For the girl who has been raped and is pregnant the issue of abortion is not just an easy hypothetical answer. It is a question that deserves an honest answer that addresses the deep pain, suffering, and possible depression that results from atrocious acts of violence and sin.
2. Fighting for Legislation to Protect the Lives of the Most Helpless
Martin Luther King Jr.’s speech at Western Michigan University in December 18, 1963 sums up nicely this point:
Now the other myth that gets around is the idea that legislation cannot really solve the problem and that it has no great role to play in this period of social change because you’ve got to change the heart and you can’t change the heart through legislation. You can’t legislate morals. The job must be done through education and religion.
Well, there’s half-truth involved here.
Certainly, if the problem is to be solved then in the final sense, hearts must be changed. Religion and education must play a great role in changing the heart.
But we must go on to say that while it may be true that morality cannot be legislated, behavior can be regulated.
It may be true that the law cannot change the heart but it can restrain the heartless.
It may be true that the law cannot make a man love me but it can keep him from lynching me and I think that is pretty important, also.
So there is a need for executive orders.
There is a need for judicial decrees.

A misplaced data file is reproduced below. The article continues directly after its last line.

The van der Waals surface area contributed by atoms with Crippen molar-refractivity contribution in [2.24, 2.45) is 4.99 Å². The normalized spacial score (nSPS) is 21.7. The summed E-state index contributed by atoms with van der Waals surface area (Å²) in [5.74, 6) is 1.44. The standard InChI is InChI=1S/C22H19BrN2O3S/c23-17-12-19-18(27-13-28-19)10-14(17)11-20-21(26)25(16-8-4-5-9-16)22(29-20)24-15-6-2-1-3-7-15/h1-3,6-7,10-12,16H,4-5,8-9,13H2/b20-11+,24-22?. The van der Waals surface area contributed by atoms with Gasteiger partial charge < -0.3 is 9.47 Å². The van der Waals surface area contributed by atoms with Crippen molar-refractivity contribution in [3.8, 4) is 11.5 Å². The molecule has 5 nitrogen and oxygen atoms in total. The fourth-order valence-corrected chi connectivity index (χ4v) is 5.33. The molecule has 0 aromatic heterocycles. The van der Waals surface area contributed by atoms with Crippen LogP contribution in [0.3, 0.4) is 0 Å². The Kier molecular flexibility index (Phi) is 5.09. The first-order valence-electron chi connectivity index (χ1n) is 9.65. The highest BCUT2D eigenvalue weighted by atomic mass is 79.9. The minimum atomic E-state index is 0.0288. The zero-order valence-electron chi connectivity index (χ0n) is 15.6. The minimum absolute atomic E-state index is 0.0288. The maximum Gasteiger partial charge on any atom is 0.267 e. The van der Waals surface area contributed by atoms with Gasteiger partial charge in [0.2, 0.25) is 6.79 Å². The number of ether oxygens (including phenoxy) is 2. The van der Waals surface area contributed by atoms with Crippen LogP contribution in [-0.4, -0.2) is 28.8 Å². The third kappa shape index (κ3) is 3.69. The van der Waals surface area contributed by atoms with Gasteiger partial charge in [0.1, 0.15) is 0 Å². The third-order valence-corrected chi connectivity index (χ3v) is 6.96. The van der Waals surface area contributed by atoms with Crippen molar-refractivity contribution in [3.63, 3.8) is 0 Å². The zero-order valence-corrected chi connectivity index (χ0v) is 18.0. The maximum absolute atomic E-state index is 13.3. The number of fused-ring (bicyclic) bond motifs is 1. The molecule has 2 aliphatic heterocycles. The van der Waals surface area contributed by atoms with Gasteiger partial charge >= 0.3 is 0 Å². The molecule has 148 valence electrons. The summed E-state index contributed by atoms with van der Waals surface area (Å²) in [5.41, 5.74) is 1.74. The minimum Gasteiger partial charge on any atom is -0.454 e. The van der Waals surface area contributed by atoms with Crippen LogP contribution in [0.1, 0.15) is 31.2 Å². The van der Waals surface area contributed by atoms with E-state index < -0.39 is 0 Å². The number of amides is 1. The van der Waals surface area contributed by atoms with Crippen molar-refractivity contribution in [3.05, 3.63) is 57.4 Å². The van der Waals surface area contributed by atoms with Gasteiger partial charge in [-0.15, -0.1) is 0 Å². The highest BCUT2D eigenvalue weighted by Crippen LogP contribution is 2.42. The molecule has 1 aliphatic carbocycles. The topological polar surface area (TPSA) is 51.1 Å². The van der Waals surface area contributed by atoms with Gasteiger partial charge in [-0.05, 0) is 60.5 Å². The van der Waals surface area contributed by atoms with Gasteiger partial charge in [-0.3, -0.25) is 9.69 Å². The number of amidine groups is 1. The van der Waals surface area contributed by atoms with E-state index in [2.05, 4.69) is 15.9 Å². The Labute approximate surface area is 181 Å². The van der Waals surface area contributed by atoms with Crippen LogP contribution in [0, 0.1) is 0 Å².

There is a need for civil rights legislation on the local scale within states and on the national scale from the federal government.
We should be cautious about getting sucked into the political game of thrones. Having our preferred President or Congresswoman may not decisively win the day as one might have expected. Our trust must ultimately be in the God who turns the hearts of kings. We should also be cautious about turning hearts away from our cause by appearing unloving. So many of the sound bites you hear on the news are a result of this very thing.
3. Creating a Safe Haven for Pregnant Women
The church must do a better job at addressing the roots of the abortion epidemic I am afraid we may have contributed to many of these deaths--which is why I said we all need to repent. If a young woman gets pregnant in our church outside of marriage does she feel safe coming before the church? We shouldn’t downplay the seriousness of sexual sin but we also should not foster a culture of shame. Consider the life of Jesus. The prostitute knew Jesus did not approve of her sin (which is why he told her “Go and sin no more”) but she also knew about his great love (which is why she felt confident he would not turn her away from washing his feet).